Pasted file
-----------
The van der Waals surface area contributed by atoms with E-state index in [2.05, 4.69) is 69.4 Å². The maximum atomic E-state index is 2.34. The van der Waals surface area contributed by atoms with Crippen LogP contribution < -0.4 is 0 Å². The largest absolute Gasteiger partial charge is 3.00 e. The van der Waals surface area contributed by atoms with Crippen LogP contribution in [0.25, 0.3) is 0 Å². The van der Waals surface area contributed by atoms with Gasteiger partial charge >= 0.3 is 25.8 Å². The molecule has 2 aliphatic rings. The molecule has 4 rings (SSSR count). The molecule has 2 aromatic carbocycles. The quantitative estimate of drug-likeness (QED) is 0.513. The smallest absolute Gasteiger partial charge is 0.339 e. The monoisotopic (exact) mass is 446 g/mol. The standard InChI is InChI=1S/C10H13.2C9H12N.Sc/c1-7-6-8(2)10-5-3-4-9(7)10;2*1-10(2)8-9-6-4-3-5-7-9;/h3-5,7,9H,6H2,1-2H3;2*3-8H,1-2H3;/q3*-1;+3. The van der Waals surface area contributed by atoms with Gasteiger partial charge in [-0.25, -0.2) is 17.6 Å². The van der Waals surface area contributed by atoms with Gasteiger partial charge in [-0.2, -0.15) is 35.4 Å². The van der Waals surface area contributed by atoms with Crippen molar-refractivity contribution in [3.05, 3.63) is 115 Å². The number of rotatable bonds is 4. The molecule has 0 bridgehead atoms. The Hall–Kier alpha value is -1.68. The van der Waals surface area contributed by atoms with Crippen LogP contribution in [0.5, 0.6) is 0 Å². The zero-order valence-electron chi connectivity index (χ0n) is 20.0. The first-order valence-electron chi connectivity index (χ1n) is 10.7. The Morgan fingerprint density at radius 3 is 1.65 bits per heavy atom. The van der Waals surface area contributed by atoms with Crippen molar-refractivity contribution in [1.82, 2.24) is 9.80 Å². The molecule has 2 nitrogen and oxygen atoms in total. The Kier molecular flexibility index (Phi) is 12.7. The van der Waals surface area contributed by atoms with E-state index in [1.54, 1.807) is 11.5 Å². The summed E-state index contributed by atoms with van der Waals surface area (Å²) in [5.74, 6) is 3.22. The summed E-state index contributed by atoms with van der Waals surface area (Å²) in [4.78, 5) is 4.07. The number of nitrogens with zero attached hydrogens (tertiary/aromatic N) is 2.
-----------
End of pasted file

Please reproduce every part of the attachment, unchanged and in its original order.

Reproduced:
The van der Waals surface area contributed by atoms with E-state index in [2.05, 4.69) is 69.4 Å². The maximum atomic E-state index is 2.34. The van der Waals surface area contributed by atoms with Crippen LogP contribution < -0.4 is 0 Å². The largest absolute Gasteiger partial charge is 3.00 e. The van der Waals surface area contributed by atoms with Crippen LogP contribution in [0.25, 0.3) is 0 Å². The van der Waals surface area contributed by atoms with Gasteiger partial charge >= 0.3 is 25.8 Å². The molecule has 2 aliphatic rings. The molecule has 4 rings (SSSR count). The molecule has 2 aromatic carbocycles. The quantitative estimate of drug-likeness (QED) is 0.513. The smallest absolute Gasteiger partial charge is 0.339 e. The monoisotopic (exact) mass is 446 g/mol. The standard InChI is InChI=1S/C10H13.2C9H12N.Sc/c1-7-6-8(2)10-5-3-4-9(7)10;2*1-10(2)8-9-6-4-3-5-7-9;/h3-5,7,9H,6H2,1-2H3;2*3-8H,1-2H3;/q3*-1;+3. The van der Waals surface area contributed by atoms with Gasteiger partial charge in [-0.25, -0.2) is 17.6 Å². The van der Waals surface area contributed by atoms with Gasteiger partial charge in [-0.2, -0.15) is 35.4 Å². The van der Waals surface area contributed by atoms with Crippen molar-refractivity contribution in [3.05, 3.63) is 115 Å². The number of rotatable bonds is 4. The molecule has 0 bridgehead atoms. The Hall–Kier alpha value is -1.68. The van der Waals surface area contributed by atoms with Crippen LogP contribution in [0.5, 0.6) is 0 Å². The zero-order valence-electron chi connectivity index (χ0n) is 20.0. The first-order valence-electron chi connectivity index (χ1n) is 10.7. The Morgan fingerprint density at radius 3 is 1.65 bits per heavy atom. The van der Waals surface area contributed by atoms with Crippen molar-refractivity contribution in [1.82, 2.24) is 9.80 Å². The molecule has 2 nitrogen and oxygen atoms in total. The Kier molecular flexibility index (Phi) is 12.7. The van der Waals surface area contributed by atoms with E-state index in [1.54, 1.807) is 11.5 Å². The summed E-state index contributed by atoms with van der Waals surface area (Å²) in [5.74, 6) is 3.22. The summed E-state index contributed by atoms with van der Waals surface area (Å²) in [4.78, 5) is 4.07. The number of nitrogens with zero attached hydrogens (tertiary/aromatic N) is 2.